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  • Henry strengthened his position still further by his marriage with Catherine, daughter of John of Gaunt and of Constance, elder daughter of Peter the Cruel and Maria de Padilla.
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  • Through John of Gaunt it came to Henry IV.
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  • The manor thus became parcel of the duchy of Lancaster and is said to have been the residence of John of Gaunt.
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  • In 1373 he declared in convocation that he would not contribute to a subsidy until the evils from which the church suffered were removed; in 1375 he incurred the displeasure of the king by publishing a papal bull against the Florentines; and in 1377 his decided action during the quarrel between John of Gaunt and William of Wykeham ended in a temporary triumph for the bishop. Wycliffe was another cause of difference between Lancaster and Courtenay.
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  • Meanwhile the war with France was even more unsuccessful under the lay ministry and John of Gaunt.
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  • In November 1342 she became guardian of John of Gaunt and her younger children, with their lands.
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  • Among the leaders of this agitation were the clerical ministers whom John of Gaunt had expelled from office in 1371, and chiefly William of Wykeham, bishop of Winchester, the late chancellor; they were helped by Edmund Mortimer, earl of March, a personal enemy of Lancaster, and could count on the assistance of the prince of Wales when he was well enough to take a part in politics.
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  • When he proceeded to deny the doctrine of transubstantiation, to assert the all-sufficiency of the Scriptures as a rule of life, to denounce saint-worship, pilgrimages, and indulgences, and to declare, the pope to be Antichrist, he frightened his old supporter John of Gaunt and the politicians of the anti-clerical clique.
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  • But Richard wds tactless; he openly flouted his two uncles, John of Gaunt and Thomas of Woodstock, and took no pains to conciliate either the baronage or the commons.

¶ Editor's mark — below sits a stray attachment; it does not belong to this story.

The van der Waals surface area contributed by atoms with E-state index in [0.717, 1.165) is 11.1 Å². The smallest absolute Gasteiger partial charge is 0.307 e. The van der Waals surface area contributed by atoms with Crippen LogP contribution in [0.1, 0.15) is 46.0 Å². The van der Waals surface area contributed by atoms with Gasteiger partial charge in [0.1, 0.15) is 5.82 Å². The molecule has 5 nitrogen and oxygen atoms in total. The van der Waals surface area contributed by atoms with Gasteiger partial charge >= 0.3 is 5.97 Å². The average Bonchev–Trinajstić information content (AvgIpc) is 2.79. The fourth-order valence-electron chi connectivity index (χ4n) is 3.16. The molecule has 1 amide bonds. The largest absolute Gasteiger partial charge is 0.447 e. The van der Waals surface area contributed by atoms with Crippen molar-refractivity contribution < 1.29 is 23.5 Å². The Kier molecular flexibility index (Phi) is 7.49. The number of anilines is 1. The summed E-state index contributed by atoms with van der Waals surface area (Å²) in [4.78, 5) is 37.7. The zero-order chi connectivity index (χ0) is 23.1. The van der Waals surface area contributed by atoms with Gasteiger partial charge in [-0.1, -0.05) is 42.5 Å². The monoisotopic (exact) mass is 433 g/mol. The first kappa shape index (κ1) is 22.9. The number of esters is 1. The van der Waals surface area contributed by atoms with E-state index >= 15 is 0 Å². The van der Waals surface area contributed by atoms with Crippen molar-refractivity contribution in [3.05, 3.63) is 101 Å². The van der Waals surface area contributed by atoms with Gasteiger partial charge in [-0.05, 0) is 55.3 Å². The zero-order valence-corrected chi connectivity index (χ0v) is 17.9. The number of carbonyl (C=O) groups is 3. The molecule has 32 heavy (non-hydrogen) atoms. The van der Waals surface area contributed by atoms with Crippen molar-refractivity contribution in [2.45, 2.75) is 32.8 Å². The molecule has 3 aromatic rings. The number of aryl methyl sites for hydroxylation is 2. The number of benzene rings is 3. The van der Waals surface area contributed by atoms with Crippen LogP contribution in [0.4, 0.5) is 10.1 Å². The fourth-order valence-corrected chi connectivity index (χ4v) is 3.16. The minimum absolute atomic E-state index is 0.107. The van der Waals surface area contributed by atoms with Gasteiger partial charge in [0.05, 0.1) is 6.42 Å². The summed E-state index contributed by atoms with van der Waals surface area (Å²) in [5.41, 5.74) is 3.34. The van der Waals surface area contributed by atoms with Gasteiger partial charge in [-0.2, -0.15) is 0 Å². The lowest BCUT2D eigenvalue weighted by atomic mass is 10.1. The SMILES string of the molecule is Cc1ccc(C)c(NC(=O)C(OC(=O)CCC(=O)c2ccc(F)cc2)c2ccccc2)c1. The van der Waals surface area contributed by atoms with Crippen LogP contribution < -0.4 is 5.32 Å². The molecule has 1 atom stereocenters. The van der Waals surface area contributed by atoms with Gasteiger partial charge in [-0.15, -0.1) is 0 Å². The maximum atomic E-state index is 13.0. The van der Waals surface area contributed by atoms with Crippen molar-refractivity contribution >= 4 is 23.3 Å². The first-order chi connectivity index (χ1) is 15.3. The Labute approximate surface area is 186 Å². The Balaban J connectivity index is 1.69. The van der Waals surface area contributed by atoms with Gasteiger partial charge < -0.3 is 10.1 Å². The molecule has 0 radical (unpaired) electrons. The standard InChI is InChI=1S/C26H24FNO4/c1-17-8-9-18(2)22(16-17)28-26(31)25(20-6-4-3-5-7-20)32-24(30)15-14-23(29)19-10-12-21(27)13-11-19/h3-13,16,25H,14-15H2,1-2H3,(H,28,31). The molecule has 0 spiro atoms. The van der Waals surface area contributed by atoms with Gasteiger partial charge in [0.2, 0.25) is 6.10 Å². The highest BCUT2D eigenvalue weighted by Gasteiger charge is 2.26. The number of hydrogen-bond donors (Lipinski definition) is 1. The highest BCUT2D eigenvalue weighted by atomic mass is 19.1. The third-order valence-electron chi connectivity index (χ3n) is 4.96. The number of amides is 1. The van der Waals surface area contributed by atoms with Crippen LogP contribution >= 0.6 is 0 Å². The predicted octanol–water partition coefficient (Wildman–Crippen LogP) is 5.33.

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  • The one was headed by his son Henry, prince of Wales, and his half-brothers John, Henry and Thomas Beaufort, the base-born but legitimized children of John of Gaunt.
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  • The tiresome and monotonous domestic history of England during the next twenty years consisted of little else than quarrels between Gloucester and the lords of the council, of whom the chief was the dukes halfuncle Henry Beaufort, bishop of Winchester, the last to survive of all the sons of John of Gaunt.
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  • The true heir to the house of John of Gaunt should have been sought among the descendants of his eldest legitimate daughter, not among those of his base-born sons.
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  • He was the third (or, counting children who died in infancy, the fifth) son of John (Joao) I., the founder of the Aviz dynasty, under whom Portugal, victorious against Castile and against the Moors of Morocco, began to take a prominent place among European nations; his mother was Philippa, daughter of John of Gaunt.
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  • His claim to the throne was through his mother from John of Gaunt and Catherine Swynford, whose issue born before their marriage had been legitimated by parliament.
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  • This, of course, was only Lancastrian claim, never valid, even as such, till the direct male line of John of Gaunt had become extinct.
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  • In 1397 John of Gaunt created a notable precedent in support of the steward's claim to be supreme judge in parliament by presiding at the trial of the earl of Arundel and others.
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  • Henry IV, son of John of Gaunt usurps the throne with the support of Henry Percy, Earl of Northumberland.